Abstract: What are the salient features of developing Asia’s tax revenues and public expenditures? How do these compare with other economies and how have they been affected by the coronavirus disease (COVID-19) pandemic? To analyze these issues we assemble data across economies drawing on a range of sources to maximize temporal and coverage of economies. We find that while tax revenues in developing Asia steadily rose in the 2 decades before COVID-19, they continued to lag behind high-income economies and some developing peers. The region relies on indirect taxes, particularly consumption taxes, creating a relatively efficient but less progressive tax structure. Alongside these lower tax revenues, government expenditures on education and health were comparatively modest. Substantial fiscal policy stimulus in response to COVID-19 comprised both tax and expenditure measures which, combined with the impact of the downturn on revenues, has severely weakened public finances in many developing Asian economies.
    Keywords: tax revenue; government expenditure; pandemic crisis
    JEL: E62 H12 H20 H30
    Date: 2022–06–21
  9. By: Alessandro Cascavilla Author-Name-First Alessandro (Department of Economics, Universitat Jaume I, Castellón, Spain and Department of Economics, Management and Business Law, University of Bari “Aldo Moro”, Italy); Jordi Ripollés (Institute of International Economics and Department of Economics, Universitat Jaume I, Castellón, Spain); Andrea Morone (Department of Economics, Management and Business Law, University of Bari “Aldo Moro”, Italy)
    Abstract: Despite the extensive literature examining determinants of tax morale, little is still known about the relationship between the associational involvement of citizens and their willingness to pay taxes. Given the insights offered by the social capital literature regarding the role of voluntary organisations in shaping civic engagement, this study sets out to empirically investigate how membership of different types of associations could influence individual tax morale in Europe. With this in mind, we exploit the information available in the fifth wave of the European Values Study (EVS, 2017) for citizens of 34 countries. Unlike previous studies on tax morale, we classify the types of voluntary associations depending on their potential to build out-group “bridging” or in-group “bonding” social ties. In this study, to carry out the classification, three alternative approaches are considered which are based on the socio-demographic heterogeneity within associations, the interconnections between them, and a combination of both. Our findings show that, after controlling for different individual characteristics and country-specific unobserved heterogeneity, those survey respondents involved in bridging associations tend to exhibit higher levels of tax morale, while the opposite is found for bonding associations. The results are quite robust for the three approaches and different estimation strategies, including an instrumentalvariables methodology. In view of our findings, policies aimed at incentivising volunteering activities in more connected associations and in those that include more heterogeneous members seem appropriate to promote the public spiritedness of citizens.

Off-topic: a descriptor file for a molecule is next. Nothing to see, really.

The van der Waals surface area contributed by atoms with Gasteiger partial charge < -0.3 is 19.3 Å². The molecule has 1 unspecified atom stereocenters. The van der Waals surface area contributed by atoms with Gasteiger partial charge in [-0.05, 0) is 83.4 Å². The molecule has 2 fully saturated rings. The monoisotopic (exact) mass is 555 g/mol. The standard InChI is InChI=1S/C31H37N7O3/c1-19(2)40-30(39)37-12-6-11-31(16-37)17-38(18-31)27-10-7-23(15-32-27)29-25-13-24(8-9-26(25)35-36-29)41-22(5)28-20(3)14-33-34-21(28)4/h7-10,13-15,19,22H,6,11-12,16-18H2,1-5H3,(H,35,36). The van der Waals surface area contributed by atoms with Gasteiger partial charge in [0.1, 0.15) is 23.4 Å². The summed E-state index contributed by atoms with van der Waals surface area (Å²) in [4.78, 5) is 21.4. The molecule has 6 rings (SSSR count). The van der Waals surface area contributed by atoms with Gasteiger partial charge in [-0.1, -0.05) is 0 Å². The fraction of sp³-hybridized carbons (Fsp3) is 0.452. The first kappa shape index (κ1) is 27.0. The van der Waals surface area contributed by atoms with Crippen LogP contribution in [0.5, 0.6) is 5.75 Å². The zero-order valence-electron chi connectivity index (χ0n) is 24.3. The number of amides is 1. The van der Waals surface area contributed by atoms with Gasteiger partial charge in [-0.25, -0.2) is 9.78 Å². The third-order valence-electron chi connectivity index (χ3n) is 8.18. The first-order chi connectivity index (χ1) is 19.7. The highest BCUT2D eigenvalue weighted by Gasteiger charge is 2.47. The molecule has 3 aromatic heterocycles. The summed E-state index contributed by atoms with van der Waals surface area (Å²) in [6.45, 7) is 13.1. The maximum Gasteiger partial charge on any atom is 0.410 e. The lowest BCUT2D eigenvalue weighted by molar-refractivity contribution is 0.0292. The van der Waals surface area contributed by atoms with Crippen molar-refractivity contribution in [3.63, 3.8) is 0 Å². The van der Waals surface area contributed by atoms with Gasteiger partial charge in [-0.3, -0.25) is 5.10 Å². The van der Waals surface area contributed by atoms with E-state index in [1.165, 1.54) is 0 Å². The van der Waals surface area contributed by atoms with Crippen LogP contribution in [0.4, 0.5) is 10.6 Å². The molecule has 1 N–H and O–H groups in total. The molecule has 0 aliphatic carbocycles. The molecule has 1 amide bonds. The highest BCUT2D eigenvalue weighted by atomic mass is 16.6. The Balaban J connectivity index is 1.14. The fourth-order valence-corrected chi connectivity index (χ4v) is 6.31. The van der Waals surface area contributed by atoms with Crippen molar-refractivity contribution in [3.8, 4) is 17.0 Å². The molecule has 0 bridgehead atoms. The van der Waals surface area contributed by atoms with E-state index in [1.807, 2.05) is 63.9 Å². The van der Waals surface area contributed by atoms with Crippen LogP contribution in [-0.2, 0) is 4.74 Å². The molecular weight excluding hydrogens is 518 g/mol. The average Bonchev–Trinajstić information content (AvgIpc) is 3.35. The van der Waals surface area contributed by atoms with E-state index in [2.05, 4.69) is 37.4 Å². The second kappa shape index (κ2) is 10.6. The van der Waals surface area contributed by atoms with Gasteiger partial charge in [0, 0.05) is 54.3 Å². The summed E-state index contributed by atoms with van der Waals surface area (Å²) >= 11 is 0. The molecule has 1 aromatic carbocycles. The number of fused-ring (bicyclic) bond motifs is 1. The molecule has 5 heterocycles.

Keywords: tax morale; social capital; volunteering
    JEL: C25 H26
    Date: 2022
  10. By: Clemens Fuest; Stefan Greil; Felix Hugger; Florian Neumeier
    Abstract: This paper uses micro data from country-by-country reporting of more than 3600 large multinational companies operating in 238 jurisdictions to analyze global profit shifting to avoid taxes. These companies report 7% of their global profits in jurisdictions with effective average tax rates below 5%, but only 0.4% of their employees and 3% of their tangible assets are located there. We find that globally, these companies reduce their tax burden by EUR 53 billion (15% of their overall tax payments) by shifting profits to low-tax countries. Losses of the US and Canada are slightly lower, the losses of the EU 27 member states are similar to the global average. 60% of the profit shifting is carried out by the 10% largest multinational companies. We show that taking into account non-linearities in profit shifting and subsidiaries reporting zero profits is of key importance for accurate estimates of profit shifting. We also investigate profit shifting channels and provide evidence suggesting that the location of IP and equity in low tax countries as well as the provision of loans to entities in high tax countries play a key role for tax planning.
    Keywords: : corporate taxation, tax avoidance, profit shifting, multinational enterprises, country-by-country reporting
    JEL: F23 H25 H26
    Date: 2022